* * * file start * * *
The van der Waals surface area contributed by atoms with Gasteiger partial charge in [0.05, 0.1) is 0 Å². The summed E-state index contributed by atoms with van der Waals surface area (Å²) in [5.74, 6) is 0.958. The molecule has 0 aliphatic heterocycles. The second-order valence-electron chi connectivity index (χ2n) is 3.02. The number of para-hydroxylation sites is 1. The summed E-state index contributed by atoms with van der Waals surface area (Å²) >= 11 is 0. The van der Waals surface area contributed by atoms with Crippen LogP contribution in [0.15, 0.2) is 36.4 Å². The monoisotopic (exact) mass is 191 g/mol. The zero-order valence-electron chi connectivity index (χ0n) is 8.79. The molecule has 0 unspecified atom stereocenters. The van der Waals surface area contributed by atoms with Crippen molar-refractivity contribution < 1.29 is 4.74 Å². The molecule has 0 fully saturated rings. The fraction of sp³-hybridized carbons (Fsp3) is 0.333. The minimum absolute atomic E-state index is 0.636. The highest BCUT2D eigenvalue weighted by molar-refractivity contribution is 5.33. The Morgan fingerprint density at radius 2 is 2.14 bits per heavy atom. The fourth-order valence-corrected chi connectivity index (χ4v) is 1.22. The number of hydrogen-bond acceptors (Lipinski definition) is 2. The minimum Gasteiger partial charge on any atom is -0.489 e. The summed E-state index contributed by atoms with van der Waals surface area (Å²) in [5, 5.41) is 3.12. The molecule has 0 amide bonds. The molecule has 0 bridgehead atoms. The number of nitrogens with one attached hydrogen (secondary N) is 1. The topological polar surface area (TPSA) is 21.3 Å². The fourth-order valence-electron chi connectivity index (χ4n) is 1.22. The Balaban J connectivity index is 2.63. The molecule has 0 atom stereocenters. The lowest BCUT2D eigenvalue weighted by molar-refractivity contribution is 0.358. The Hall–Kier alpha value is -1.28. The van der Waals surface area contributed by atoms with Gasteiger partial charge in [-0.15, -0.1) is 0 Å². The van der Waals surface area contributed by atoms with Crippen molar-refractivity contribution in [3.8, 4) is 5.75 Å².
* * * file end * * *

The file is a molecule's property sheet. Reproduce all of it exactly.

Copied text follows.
The van der Waals surface area contributed by atoms with Gasteiger partial charge in [0.05, 0.1) is 0 Å². The summed E-state index contributed by atoms with van der Waals surface area (Å²) in [5.74, 6) is 0.958. The molecule has 0 aliphatic heterocycles. The second-order valence-electron chi connectivity index (χ2n) is 3.02. The number of para-hydroxylation sites is 1. The summed E-state index contributed by atoms with van der Waals surface area (Å²) >= 11 is 0. The van der Waals surface area contributed by atoms with Crippen LogP contribution in [0.15, 0.2) is 36.4 Å². The monoisotopic (exact) mass is 191 g/mol. The zero-order valence-electron chi connectivity index (χ0n) is 8.79. The molecule has 0 unspecified atom stereocenters. The van der Waals surface area contributed by atoms with Crippen molar-refractivity contribution < 1.29 is 4.74 Å². The molecule has 0 fully saturated rings. The fraction of sp³-hybridized carbons (Fsp3) is 0.333. The minimum absolute atomic E-state index is 0.636. The highest BCUT2D eigenvalue weighted by molar-refractivity contribution is 5.33. The Morgan fingerprint density at radius 2 is 2.14 bits per heavy atom. The fourth-order valence-corrected chi connectivity index (χ4v) is 1.22. The number of hydrogen-bond acceptors (Lipinski definition) is 2. The minimum Gasteiger partial charge on any atom is -0.489 e. The summed E-state index contributed by atoms with van der Waals surface area (Å²) in [5, 5.41) is 3.12. The molecule has 0 amide bonds. The molecule has 0 bridgehead atoms. The number of nitrogens with one attached hydrogen (secondary N) is 1. The topological polar surface area (TPSA) is 21.3 Å². The fourth-order valence-electron chi connectivity index (χ4n) is 1.22. The Balaban J connectivity index is 2.63. The molecule has 0 atom stereocenters. The lowest BCUT2D eigenvalue weighted by molar-refractivity contribution is 0.358. The Hall–Kier alpha value is -1.28. The van der Waals surface area contributed by atoms with Gasteiger partial charge in [-0.15, -0.1) is 0 Å². The van der Waals surface area contributed by atoms with Crippen molar-refractivity contribution in [3.8, 4) is 5.75 Å².